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Union Burial Ground – The final resting place for United Empire Loyalists in Burlington

April 2024

Cemeteries can serve as a window into the past and can provide a lot of information about the history of a community. This is very true when it comes to old pioneer cemeteries, like the Union Burying Ground on Plains Road East in Burlington.

Established in 1848, it’s the final resting place of numerous United Empire Loyalists, who immigrated to the area from America during the American Revolutionary War. Located along Concession 1 SDS, fronting onto the King’s Highway #2, on the Nelson Township side of the town line with East Flamborough Township, the Union Burying Ground is also the final resting place for two veterans of the War of 1812: Private Asahel Davis and Thomas Ghent. In fact, the cemetery was established on a portion of the Asahel Davis farm, which itself was formerly part of “Brant’s Block,” the original land grant given to Mohawk Chief Joseph Brant (Thayendanegea) for his services to the Crown, including as a Captain in the British Army during the American Revolutionary War.

Both the Davis and Ghent families would go on to be prominent families in the history of Burlington Aldershot. Other prominent early families include the Fisher, Gage, Peart and Newham families, to name a few. When Davis sold the land for the cemetery, it featured ten family plots for area families.

A distinctive feature of the cemetery is the red brick wall and stone foundation, built in 1888, that encloses the cemetery, measuring 104 feet by 138 feet. It still stands today, although it has fallen apart in places. Protected through heritage designation, the wall is currently being repaired.

On the south side, facing onto Plains Road, are two the original iron gates on two sides, with the widening of Plains Road making the addition of two more iron gates on the west side necessary.

A lot has changed in the 176 years since the cemetery was established. Nelson Township was consumed by the City of Burlington, along with the four lower concessions of East Flamborough Township that includes the former unincorporated Village of Aldershot. Other than Bellview House, on the opposite side of Plains Road East, formerly Highway #2, which dates back to 1873, no other similar period buildings remain. Neither does the section Jobs Lane, formerly the Town Line Road, south of the Canadian National Railway tracks, which ran just to the west of the cemetery. Modern homes and commercial retail areas occupy what was once the surrounding farmland.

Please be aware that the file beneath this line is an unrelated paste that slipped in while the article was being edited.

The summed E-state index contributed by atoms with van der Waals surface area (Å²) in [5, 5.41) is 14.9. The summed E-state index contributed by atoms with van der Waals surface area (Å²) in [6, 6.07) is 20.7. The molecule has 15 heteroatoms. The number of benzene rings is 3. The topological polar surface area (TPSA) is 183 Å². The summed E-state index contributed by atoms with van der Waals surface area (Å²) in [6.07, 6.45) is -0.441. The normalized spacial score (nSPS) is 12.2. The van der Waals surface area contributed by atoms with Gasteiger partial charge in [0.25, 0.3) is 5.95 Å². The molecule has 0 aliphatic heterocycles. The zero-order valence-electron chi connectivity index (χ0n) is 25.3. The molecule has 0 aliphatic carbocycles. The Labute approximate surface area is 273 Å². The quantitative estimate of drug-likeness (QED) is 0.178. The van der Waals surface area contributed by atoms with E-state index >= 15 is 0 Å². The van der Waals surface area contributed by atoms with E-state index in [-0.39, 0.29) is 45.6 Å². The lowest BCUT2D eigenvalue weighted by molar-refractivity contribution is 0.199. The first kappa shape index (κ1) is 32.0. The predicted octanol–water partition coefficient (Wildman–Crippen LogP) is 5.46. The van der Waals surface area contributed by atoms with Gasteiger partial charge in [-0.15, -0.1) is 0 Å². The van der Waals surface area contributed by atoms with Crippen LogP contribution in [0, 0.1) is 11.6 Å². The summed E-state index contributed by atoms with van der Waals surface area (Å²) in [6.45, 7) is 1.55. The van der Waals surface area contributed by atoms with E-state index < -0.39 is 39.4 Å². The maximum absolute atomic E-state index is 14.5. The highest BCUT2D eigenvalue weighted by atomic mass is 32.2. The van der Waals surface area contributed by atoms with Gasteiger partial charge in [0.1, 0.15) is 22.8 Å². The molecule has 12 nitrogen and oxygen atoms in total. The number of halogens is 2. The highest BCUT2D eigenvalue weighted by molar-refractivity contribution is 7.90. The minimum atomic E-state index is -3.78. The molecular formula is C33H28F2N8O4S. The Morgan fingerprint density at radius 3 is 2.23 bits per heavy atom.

Jobs Lane has the distinction of being the first survey line in Western Ontario, surveyed by Augustus Jones in 1784, from Burlington Bay, to Arthur, Ontario.

Today, the cemetery is privately owned and it’s maintained by descendants of those resting inside the red brick walls. Some of the older tombstones had been worn illegible by time or have disappeared completely, leaving many graves unmarked, compounding the problem of incomplete burial records. The late Miller Peart, a well-known genealogist and long time member of local history/heritage societies in the Wentworth-Halton area. Mr. Peart’s interest in the cemetery originated from it being the burial site of his grandparents, Jacob Peart and Jane Easterbrook. 

Peart spent many years researching and building up a record of the burials that had taken place in the Union Burying Ground, beyond what was visible on the existing monuments, old records and his own personal knowledge of ancestors buried in the cemetery.

Union Burying Ground is located at 1001 Plains Road East in Burlington, Ontario.

Sources: The Union Burying Ground – Flamborough Archives And Heritage Society (flamboroughhistory.com), Union Burying Ground offers glimpse into Burlington history (insidehalton.com), Heritage Property INdex » Flamboro East Township (heritagepin.com), Bellview House, 1006 Plains Road East, Heritage Burlington… | Flickr.

About the author

Bruce Forsyth

Bruce Forsyth served in the Royal Canadian Navy Reserve for 13 years (1987-2000). He served with units in Toronto, Hamilton & Windsor and worked or trained at CFB Esquimalt, CFB Halifax, CFB Petawawa, CFB Kingston, CFB Toronto, Camp Borden, The Burwash Training Area and LFCA Training Centre Meaford.

Permanent link to this article: https://militarybruce.com/union-burial-ground-the-final-resting-place-for-united-empire-loyalists-in-burlington/

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